This report presents the results of a unique study conducted in six new EU member states that joined the European Union in 2004. Five former eastern European countries: the Czech Republic, Estonia, Lithuania, Poland, Slovenia, and Cyprus, a southern European country and a former British colony in the eastern Mediterranean. Often little is known about the prevalence of youth delinquency in these countries, let alone in a trans-national comparison. In this study we examined the variability in patterns of self-reported youth delinquency behaviour and the relative ranking of the prevalence of different types of juvenile delinquency. We also tested whether a number of sociological and criminological theories on the prevalence and occurrence of youth delinquency are valid in these six countries.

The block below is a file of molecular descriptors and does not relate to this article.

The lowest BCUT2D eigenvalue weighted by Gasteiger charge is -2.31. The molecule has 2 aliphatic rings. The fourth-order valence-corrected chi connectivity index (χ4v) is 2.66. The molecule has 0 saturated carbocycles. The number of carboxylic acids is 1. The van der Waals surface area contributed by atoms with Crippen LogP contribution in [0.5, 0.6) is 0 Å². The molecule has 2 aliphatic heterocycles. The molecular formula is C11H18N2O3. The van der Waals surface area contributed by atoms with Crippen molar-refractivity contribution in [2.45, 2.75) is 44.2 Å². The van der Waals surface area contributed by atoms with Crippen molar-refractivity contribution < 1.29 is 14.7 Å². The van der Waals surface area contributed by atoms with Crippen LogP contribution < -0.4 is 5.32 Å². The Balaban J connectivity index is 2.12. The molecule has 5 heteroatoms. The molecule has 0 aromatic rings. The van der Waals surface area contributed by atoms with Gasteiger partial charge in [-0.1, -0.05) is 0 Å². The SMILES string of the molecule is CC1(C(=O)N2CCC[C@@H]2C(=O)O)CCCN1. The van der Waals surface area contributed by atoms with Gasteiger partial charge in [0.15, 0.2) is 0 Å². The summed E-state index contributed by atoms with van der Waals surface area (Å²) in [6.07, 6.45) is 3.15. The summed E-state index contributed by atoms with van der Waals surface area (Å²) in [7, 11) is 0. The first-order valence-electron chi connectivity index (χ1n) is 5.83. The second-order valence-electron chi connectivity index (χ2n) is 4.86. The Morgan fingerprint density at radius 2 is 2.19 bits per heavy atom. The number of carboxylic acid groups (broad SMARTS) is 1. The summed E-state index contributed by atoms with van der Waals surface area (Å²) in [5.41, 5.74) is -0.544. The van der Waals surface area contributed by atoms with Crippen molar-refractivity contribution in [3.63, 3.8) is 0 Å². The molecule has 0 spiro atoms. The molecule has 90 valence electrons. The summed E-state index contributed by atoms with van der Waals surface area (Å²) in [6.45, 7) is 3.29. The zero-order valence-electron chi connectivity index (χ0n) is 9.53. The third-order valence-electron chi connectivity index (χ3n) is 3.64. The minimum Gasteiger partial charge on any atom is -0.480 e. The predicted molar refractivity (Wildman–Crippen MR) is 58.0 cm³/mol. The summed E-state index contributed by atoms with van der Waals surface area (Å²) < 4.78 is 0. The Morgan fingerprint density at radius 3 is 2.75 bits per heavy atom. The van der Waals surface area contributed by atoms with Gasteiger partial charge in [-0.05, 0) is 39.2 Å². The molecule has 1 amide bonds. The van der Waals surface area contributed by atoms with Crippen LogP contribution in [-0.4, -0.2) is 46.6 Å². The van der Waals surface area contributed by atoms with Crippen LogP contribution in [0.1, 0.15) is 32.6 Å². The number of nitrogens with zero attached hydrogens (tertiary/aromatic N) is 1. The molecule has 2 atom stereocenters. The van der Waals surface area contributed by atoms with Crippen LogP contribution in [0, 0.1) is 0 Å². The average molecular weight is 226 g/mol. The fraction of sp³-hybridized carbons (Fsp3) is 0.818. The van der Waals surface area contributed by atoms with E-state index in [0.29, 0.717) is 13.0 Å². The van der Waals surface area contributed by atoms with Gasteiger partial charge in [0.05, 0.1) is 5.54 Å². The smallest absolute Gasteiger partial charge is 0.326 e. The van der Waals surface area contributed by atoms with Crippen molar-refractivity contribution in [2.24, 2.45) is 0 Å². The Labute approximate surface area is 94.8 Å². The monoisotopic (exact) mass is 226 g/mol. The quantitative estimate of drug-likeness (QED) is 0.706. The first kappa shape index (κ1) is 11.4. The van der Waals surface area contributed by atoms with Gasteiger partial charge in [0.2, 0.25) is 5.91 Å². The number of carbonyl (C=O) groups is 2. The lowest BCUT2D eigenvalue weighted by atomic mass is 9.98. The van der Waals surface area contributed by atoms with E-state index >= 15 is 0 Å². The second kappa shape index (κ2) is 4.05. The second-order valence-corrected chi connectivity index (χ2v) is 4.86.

This report is based on the data collected in six capital cities from students aged 13 to 15. The EU DAPHNE Programme has contributed to the research in the six new member states.
The findings provide support for Hirschis control theory, provide invaluable comparison data for repeat surveys in the countries concerned, emphasise the importance of a youth bonding with family, school and the local community and can be the basis for delinquency-prevention intervention programmes by the authorities in the five countries